Organize Your Assets with Rails Engines

|   Sep 19, 2013

This post is a follow-up to my previous post where we broke down our application into components using Rails Engines.

When breaking down our application we found that there were two types of components that worked well as Engines. The first were mini apps, targeted views that are separate from the main web application. An example is our bookmarklet:

Screenshot_7_25_13_2_21_PM-2

The other type of component was an extension to the core, something that contributed new pages to the core web application. Examples of this are Private Messages, Projects, and Town Halls.

One of the benefits of using Engines is separating out your assets (javascript, stylesheets, images, etc) to make it clearer which components own which assets. For the mini apps this was an easy win – each got its own javascript and CSS bundle and an image directory. Make those available by adding them to the Rails precompile config:

module Bookmarklet
class Engine < Rails::Engine
initializer :assets do |config|
Rails.application.config.assets.precompile += %w{ bookmarklet.css }
Rails.application.config.assets.precompile += %w{ bookmarklet.js }
Rails.application.config.assets.paths << root.join("app", "assets", "images")
end
end
end

And then reference them in your layout / view such as engines/bookmarklet/app/assets/views/layouts/bookmarklet.css.erb:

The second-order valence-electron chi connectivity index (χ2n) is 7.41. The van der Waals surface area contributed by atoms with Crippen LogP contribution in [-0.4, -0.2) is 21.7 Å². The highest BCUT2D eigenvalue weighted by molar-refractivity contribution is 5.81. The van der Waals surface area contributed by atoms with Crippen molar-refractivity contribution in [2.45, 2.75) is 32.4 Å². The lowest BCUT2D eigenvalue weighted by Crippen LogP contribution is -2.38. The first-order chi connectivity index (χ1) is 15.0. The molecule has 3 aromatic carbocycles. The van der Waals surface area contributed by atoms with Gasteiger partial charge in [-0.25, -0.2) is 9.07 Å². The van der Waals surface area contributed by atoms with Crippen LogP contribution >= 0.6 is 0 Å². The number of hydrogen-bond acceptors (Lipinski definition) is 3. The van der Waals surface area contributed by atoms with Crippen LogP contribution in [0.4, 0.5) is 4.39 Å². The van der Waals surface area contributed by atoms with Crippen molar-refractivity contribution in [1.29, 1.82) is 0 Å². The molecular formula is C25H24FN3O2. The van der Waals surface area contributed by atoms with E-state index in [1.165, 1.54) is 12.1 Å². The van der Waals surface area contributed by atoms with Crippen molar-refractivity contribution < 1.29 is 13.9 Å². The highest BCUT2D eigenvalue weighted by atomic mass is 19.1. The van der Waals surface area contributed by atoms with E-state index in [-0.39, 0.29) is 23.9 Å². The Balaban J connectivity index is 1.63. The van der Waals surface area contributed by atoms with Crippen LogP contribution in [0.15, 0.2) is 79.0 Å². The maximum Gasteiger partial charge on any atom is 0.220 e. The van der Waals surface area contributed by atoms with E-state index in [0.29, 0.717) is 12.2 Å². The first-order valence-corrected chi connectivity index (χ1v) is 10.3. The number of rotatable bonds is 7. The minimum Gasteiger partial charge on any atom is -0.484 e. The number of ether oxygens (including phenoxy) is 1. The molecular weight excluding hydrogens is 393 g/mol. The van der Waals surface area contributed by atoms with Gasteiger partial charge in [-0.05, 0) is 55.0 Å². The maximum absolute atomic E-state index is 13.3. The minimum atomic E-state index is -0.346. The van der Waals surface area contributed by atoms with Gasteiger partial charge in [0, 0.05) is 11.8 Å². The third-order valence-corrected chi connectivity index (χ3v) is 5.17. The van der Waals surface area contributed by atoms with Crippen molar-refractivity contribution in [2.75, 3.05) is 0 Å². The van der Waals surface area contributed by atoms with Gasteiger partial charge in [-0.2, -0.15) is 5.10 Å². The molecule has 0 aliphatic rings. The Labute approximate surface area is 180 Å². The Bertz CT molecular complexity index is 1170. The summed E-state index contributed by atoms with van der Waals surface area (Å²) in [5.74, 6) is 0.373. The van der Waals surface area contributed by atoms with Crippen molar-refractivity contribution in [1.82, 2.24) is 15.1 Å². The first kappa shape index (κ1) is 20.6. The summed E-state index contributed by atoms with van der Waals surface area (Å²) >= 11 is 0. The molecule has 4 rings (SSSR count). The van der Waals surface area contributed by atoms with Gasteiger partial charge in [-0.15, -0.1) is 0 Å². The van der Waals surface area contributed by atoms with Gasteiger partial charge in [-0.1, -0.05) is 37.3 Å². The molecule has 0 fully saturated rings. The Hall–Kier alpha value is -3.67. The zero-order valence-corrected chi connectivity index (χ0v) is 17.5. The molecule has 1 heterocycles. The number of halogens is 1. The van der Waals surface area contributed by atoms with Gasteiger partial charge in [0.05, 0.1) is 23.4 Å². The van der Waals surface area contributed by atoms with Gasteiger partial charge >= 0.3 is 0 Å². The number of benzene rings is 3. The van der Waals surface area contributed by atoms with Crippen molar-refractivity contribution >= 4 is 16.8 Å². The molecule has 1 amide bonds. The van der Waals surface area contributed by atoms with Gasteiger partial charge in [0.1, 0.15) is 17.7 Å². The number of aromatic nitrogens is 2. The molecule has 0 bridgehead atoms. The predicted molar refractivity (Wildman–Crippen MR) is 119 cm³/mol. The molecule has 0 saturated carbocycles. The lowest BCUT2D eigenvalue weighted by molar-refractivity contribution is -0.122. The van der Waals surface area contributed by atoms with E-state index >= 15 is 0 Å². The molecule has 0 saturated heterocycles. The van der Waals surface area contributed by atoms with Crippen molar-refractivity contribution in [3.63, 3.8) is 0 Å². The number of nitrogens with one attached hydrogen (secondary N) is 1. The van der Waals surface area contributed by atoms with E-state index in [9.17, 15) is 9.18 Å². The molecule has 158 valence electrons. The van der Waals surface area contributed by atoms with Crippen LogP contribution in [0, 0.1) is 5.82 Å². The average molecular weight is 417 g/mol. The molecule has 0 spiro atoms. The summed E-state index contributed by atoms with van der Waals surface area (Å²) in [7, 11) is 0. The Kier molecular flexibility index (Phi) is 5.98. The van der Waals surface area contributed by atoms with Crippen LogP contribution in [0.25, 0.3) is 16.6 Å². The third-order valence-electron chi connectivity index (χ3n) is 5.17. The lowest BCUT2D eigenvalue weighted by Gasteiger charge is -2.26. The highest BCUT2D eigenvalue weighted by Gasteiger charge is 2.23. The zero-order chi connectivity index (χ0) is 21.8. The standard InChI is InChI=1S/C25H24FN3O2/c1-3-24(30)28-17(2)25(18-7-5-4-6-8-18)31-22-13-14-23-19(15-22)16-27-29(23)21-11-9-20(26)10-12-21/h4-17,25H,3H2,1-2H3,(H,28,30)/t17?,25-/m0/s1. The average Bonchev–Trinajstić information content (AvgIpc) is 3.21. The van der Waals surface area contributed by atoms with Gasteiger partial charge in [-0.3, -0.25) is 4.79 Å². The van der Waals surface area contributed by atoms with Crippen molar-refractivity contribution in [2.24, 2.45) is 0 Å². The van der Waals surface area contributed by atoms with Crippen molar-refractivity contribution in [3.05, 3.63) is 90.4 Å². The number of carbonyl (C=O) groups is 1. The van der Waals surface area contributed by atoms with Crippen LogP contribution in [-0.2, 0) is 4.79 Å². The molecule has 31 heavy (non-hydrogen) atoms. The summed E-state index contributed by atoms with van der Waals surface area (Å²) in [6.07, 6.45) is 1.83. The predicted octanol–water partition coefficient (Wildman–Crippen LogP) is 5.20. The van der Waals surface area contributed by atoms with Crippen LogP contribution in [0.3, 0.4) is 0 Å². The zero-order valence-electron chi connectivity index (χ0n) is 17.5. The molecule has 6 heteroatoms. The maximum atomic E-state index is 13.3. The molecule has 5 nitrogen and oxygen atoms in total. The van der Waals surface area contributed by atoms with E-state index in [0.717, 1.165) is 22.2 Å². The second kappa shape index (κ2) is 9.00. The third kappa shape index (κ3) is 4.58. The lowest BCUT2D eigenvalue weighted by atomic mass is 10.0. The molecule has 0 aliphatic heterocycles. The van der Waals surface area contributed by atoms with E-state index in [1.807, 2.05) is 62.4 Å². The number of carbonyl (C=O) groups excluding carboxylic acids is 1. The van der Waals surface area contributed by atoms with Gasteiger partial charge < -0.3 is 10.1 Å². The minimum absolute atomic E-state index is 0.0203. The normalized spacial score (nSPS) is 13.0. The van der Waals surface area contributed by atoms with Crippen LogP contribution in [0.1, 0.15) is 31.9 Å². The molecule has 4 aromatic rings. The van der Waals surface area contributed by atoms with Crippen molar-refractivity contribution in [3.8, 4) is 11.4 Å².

<head>
<%= javascript_include_tag :bookmarklet %>
<%= stylesheet_link_tag :bookmarklet %>
</head>

Now you no longer have to wonder where header.jpg is used in your application because it’s located in the bookmarklet Engine in engines/bookmarklet/app/assets/images.

The extensions to our core functionality are a little bit more interesting. We typically add a separate CSS and javascript bundle for each Engine. This gives a nice level of granularity where each page has 2-3 javascript and 2-3 CSS files, giving you what you need for the current page in a couple of requests. For javascript it’s important to make sure that you don’t double include dependencies if you are using Sprockets. You can avoid double includes using stub like this:

//= stub core
//= require_tree .

In some cases, such as modals accessible from the navigation, we also wanted to add some CSS to the core from the Engines. We weren’t able to find an easy way to automatically add to the core so we came up with a convention of putting the assets in app/assets/stylesheets/core_ext/projects and then including them in the core CSS like this:

//= require core_ext/projects

Note that this violates the encapsulation of the Engines a bit but we felt that it was still an improvement.

Using these techniques we were able to cut down quite a bit on the amount of unused CSS and javascript that are loaded on the home page. It is much easier to find unused CSS and images when it’s clear which pages are using them.

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